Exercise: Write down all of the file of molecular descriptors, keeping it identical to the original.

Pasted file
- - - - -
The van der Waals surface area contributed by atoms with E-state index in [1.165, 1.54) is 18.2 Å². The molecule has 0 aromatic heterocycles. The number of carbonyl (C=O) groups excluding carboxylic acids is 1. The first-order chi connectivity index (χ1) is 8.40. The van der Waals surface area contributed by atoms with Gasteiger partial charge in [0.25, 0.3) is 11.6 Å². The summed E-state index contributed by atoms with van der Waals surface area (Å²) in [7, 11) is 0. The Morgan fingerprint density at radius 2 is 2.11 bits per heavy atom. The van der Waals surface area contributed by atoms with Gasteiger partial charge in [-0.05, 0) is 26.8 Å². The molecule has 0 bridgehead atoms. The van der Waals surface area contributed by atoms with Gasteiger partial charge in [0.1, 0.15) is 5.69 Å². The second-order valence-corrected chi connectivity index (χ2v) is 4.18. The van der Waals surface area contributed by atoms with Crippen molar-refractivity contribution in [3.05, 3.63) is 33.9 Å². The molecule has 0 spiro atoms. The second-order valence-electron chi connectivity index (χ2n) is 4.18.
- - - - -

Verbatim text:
The van der Waals surface area contributed by atoms with E-state index in [1.165, 1.54) is 18.2 Å². The molecule has 0 aromatic heterocycles. The number of carbonyl (C=O) groups excluding carboxylic acids is 1. The first-order chi connectivity index (χ1) is 8.40. The van der Waals surface area contributed by atoms with Gasteiger partial charge in [0.25, 0.3) is 11.6 Å². The summed E-state index contributed by atoms with van der Waals surface area (Å²) in [7, 11) is 0. The Morgan fingerprint density at radius 2 is 2.11 bits per heavy atom. The van der Waals surface area contributed by atoms with Gasteiger partial charge in [-0.05, 0) is 26.8 Å². The molecule has 0 bridgehead atoms. The van der Waals surface area contributed by atoms with Gasteiger partial charge in [0.1, 0.15) is 5.69 Å². The second-order valence-corrected chi connectivity index (χ2v) is 4.18. The van der Waals surface area contributed by atoms with Crippen molar-refractivity contribution in [3.05, 3.63) is 33.9 Å². The molecule has 0 spiro atoms. The second-order valence-electron chi connectivity index (χ2n) is 4.18.